Becoming a Servant Leader

I have considered myself a student of Servant Leadership for about five years now.  Ever since I enrolled in the Multicultural Leadership Program which focuses on developing servant leaders.  Recently I’ve been refreshing my knowledge in this area and digging into the published works of two well-known servant leaders: Robert Greenleaf and Ken Blanchard. 

Servant and Leader are usually thought of as being opposites.  Yet when you bring them together something beautiful happens: you are able to both serve and lead

Let’s break it down:

There are two aspects to servant leadership.

  1. Leadership – your role when you provide vision and strategic direction
  2. Servant – your role when it is time to implement or operationalize


If people don’t have a compelling vision to serve the only thing they have to serve is their own self-interest.  Your job as leader is to provide the compelling vision.  Keep in mind that your vision – your picture of the future – should focus on end results.  Once people have a compelling vision, they can set goals and define strategic initiatives so people know where to focus their effort right now.  The ultimate responsibility remains with the leaders.  This should not be delegated to anyone else.  This is where the traditional hierarchy comes in with a top down approach.  The top of the hierarchy is responsible for setting the vision, and the bottom is responsive to that vision.

By the way, the leadership aspect is necessary for all – corporations, non-profits, churches, community organizations, community initiatives, etc…

Once people are clear on where they are going though, the leader’s role shifts to a service mindset for the task of implementation. 


Once it is time for implementation (or operations), it is time to flip the traditional hierarchy into an inverted pyramid such as below.  Customers and the people directly serving the customer are at the top.  Now the those closest to the customers become responsible for operationalization the vision, and the leadership is responsive to their needs.  Your job as the servant leader is now to help your people accomplish their goals, solve problems and live according to the vision.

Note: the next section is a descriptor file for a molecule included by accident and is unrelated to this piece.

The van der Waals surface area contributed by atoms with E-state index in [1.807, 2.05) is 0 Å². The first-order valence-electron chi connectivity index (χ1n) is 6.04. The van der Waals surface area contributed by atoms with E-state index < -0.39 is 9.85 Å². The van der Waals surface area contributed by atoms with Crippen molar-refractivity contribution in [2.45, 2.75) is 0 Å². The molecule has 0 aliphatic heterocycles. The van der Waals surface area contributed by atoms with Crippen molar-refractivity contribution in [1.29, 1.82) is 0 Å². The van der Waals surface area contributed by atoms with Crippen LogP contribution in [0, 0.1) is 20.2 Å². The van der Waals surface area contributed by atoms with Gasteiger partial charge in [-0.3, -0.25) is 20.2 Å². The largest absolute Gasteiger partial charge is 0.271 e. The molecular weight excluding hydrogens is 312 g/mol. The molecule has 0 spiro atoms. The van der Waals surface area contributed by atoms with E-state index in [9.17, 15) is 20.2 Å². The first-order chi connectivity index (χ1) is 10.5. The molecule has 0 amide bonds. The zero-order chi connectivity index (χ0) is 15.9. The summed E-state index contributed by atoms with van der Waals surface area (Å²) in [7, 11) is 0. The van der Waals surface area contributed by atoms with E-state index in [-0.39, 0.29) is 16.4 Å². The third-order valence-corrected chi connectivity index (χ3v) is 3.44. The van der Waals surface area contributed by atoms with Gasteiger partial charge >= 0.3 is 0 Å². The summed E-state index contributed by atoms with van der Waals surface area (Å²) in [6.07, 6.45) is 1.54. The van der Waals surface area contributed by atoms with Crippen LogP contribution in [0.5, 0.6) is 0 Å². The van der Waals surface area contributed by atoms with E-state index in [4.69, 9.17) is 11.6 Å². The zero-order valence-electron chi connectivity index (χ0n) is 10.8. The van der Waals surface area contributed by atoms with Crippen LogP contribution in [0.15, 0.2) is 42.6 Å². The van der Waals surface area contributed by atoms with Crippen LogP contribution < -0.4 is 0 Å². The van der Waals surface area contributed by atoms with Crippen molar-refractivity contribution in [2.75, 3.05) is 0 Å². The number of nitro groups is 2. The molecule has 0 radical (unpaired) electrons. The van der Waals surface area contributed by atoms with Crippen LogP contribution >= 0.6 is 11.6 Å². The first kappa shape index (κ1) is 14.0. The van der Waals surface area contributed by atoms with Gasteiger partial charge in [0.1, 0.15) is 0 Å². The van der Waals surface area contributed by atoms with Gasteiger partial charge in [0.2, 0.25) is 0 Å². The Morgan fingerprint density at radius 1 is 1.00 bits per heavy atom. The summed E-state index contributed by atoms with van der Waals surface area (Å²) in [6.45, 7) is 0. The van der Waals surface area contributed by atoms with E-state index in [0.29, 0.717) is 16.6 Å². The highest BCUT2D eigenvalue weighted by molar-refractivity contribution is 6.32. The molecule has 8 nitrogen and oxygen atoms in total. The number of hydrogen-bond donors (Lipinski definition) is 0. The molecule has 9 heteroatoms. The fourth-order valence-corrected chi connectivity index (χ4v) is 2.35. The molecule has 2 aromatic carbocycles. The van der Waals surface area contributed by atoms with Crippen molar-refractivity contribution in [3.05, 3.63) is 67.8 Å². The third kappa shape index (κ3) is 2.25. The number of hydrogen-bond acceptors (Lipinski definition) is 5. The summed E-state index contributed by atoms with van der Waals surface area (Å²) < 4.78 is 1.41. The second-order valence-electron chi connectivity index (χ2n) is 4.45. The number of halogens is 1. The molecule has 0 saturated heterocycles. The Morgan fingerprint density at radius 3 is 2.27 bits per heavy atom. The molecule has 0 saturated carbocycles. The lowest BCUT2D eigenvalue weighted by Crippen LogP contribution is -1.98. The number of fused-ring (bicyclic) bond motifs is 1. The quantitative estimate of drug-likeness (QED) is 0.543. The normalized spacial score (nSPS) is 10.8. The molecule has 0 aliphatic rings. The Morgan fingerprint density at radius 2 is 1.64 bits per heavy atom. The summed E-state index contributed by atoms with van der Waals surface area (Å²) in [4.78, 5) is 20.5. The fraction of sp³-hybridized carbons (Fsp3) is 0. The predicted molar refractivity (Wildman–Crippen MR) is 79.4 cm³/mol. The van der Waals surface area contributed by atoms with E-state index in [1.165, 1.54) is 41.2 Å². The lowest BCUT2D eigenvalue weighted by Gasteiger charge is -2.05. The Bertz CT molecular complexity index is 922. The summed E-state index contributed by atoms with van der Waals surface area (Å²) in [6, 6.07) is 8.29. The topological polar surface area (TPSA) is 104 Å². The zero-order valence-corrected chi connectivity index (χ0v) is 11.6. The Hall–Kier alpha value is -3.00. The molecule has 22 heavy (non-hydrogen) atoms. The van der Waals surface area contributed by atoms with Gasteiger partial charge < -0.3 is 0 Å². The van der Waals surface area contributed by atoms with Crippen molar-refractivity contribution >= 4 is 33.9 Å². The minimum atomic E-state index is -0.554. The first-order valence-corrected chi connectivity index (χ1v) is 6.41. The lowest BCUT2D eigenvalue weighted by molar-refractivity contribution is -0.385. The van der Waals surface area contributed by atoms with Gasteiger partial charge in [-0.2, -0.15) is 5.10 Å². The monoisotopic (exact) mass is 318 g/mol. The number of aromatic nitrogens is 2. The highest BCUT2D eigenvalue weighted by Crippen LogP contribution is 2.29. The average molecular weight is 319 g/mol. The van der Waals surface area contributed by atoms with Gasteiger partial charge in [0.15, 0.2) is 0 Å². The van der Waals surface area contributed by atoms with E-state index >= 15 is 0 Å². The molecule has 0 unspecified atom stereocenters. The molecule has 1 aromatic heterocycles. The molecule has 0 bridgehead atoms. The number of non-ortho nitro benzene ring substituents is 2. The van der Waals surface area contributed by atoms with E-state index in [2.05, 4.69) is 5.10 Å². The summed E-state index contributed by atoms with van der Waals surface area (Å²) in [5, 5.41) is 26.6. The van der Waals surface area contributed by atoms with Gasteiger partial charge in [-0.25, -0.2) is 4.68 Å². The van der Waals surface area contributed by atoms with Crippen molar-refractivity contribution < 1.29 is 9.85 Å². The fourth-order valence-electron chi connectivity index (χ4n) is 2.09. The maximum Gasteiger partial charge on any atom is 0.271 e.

Becoming a Servant Leader

You can learn to become a servant leader.  There are two easy ways to get started:

1) Understand the fundamentals of Servant Leadership

I highly recommend you purchase, read, study, and re-study over your lifetime two books:

You can also check out the The Robert K Greenleaf Center for Servant Leadership.

These are resources to help you deepen your understanding of servant leadership.  There are plenty more, and you know I’m always going to encourage you to keep learning!

2) Develop your skills around 10 Most Common Characteristics of a Servant Leader

We will dig into these more next week, but for now you can reflect on these and identify where you know you have the most work to do. 

  1. Listening
  2. Empathy
  3. Healing
  4. Awareness
  5. Persuasion
  6. Conceptualization
  7. Foresight
  8. Stewardship
  9. Commitment to the growth of people
  10. Building community

Servant leadership is a proven model that revolutionizes all that we do.  It’s a mindset, a philosophy, a cultural practice, and a skillset.  I encourage you to find the servant leader within you.

Subscribe to the Talent Uplifted blog to receive weekly thought-provoking emails that will ignite your thinking and motivate you to take action. 

Follow us on Facebook, Instagram, LinkedIn, and YouTube.

These blog posts are meant to be thought-provoking. We encourage you to use your deep thinking skills and apply this to your own growth and development in a way that is meaningful to you! If you choose to respond or start a conversation on this, we ask that you practice professionalism at all times.

Share Blog:

Leave a Reply